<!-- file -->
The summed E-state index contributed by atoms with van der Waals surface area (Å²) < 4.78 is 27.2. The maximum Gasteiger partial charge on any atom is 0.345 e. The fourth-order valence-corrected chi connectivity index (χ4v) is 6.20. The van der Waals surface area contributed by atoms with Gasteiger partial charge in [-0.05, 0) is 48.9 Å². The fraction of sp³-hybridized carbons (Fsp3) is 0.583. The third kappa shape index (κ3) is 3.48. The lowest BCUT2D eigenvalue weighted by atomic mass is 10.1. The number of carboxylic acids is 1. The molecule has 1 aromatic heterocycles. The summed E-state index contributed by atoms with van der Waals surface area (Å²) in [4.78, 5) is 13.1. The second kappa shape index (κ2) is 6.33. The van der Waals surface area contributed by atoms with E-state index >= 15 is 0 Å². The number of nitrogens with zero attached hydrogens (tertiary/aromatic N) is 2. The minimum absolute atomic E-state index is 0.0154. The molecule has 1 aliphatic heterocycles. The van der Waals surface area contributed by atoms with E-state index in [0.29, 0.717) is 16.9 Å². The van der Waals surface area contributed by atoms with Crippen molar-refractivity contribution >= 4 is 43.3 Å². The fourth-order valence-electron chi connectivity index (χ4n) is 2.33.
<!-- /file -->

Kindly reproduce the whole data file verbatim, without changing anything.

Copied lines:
The summed E-state index contributed by atoms with van der Waals surface area (Å²) < 4.78 is 27.2. The maximum Gasteiger partial charge on any atom is 0.345 e. The fourth-order valence-corrected chi connectivity index (χ4v) is 6.20. The van der Waals surface area contributed by atoms with Gasteiger partial charge in [-0.05, 0) is 48.9 Å². The fraction of sp³-hybridized carbons (Fsp3) is 0.583. The third kappa shape index (κ3) is 3.48. The lowest BCUT2D eigenvalue weighted by atomic mass is 10.1. The number of carboxylic acids is 1. The molecule has 1 aromatic heterocycles. The summed E-state index contributed by atoms with van der Waals surface area (Å²) in [4.78, 5) is 13.1. The second kappa shape index (κ2) is 6.33. The van der Waals surface area contributed by atoms with E-state index >= 15 is 0 Å². The number of nitrogens with zero attached hydrogens (tertiary/aromatic N) is 2. The minimum absolute atomic E-state index is 0.0154. The molecule has 1 aliphatic heterocycles. The van der Waals surface area contributed by atoms with E-state index in [0.29, 0.717) is 16.9 Å². The van der Waals surface area contributed by atoms with Crippen molar-refractivity contribution >= 4 is 43.3 Å². The fourth-order valence-electron chi connectivity index (χ4n) is 2.33.